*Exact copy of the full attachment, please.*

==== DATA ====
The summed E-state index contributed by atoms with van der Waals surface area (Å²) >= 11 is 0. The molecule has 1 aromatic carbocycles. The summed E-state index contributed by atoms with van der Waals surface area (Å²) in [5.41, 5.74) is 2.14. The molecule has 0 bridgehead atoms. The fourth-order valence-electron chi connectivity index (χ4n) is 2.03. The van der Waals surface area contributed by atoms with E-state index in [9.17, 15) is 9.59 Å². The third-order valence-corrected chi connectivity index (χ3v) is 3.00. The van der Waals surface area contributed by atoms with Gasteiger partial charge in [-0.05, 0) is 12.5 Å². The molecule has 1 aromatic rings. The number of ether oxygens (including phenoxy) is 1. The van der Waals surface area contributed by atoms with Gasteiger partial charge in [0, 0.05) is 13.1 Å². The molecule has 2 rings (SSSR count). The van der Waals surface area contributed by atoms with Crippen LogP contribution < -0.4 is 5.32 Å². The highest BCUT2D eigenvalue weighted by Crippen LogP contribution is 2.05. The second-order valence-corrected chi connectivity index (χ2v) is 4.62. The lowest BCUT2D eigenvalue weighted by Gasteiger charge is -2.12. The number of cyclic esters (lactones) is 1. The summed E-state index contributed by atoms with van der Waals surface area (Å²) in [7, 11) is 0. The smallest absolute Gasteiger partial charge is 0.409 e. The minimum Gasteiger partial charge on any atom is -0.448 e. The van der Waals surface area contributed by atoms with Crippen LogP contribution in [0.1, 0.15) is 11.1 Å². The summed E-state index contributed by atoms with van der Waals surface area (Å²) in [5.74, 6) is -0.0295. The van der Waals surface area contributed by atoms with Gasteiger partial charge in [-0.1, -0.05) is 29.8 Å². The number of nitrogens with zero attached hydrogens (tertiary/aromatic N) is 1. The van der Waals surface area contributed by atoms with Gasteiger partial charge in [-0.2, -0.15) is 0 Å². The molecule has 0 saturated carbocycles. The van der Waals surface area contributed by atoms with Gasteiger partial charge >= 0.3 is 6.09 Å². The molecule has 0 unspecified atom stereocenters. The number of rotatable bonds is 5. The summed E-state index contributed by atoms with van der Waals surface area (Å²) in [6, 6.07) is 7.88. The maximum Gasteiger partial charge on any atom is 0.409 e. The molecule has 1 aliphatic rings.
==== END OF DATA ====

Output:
The summed E-state index contributed by atoms with van der Waals surface area (Å²) >= 11 is 0. The molecule has 1 aromatic carbocycles. The summed E-state index contributed by atoms with van der Waals surface area (Å²) in [5.41, 5.74) is 2.14. The molecule has 0 bridgehead atoms. The fourth-order valence-electron chi connectivity index (χ4n) is 2.03. The van der Waals surface area contributed by atoms with E-state index in [9.17, 15) is 9.59 Å². The third-order valence-corrected chi connectivity index (χ3v) is 3.00. The van der Waals surface area contributed by atoms with Gasteiger partial charge in [-0.05, 0) is 12.5 Å². The molecule has 1 aromatic rings. The number of ether oxygens (including phenoxy) is 1. The van der Waals surface area contributed by atoms with Gasteiger partial charge in [0, 0.05) is 13.1 Å². The molecule has 2 rings (SSSR count). The van der Waals surface area contributed by atoms with Crippen LogP contribution < -0.4 is 5.32 Å². The highest BCUT2D eigenvalue weighted by Crippen LogP contribution is 2.05. The second-order valence-corrected chi connectivity index (χ2v) is 4.62. The lowest BCUT2D eigenvalue weighted by Gasteiger charge is -2.12. The number of cyclic esters (lactones) is 1. The summed E-state index contributed by atoms with van der Waals surface area (Å²) in [7, 11) is 0. The smallest absolute Gasteiger partial charge is 0.409 e. The minimum Gasteiger partial charge on any atom is -0.448 e. The van der Waals surface area contributed by atoms with Crippen LogP contribution in [0.1, 0.15) is 11.1 Å². The summed E-state index contributed by atoms with van der Waals surface area (Å²) in [5.74, 6) is -0.0295. The van der Waals surface area contributed by atoms with Gasteiger partial charge in [-0.1, -0.05) is 29.8 Å². The number of nitrogens with zero attached hydrogens (tertiary/aromatic N) is 1. The van der Waals surface area contributed by atoms with Gasteiger partial charge in [-0.2, -0.15) is 0 Å². The molecule has 0 saturated carbocycles. The van der Waals surface area contributed by atoms with Gasteiger partial charge >= 0.3 is 6.09 Å². The molecule has 0 unspecified atom stereocenters. The number of rotatable bonds is 5. The summed E-state index contributed by atoms with van der Waals surface area (Å²) in [6, 6.07) is 7.88. The maximum Gasteiger partial charge on any atom is 0.409 e. The molecule has 1 aliphatic rings.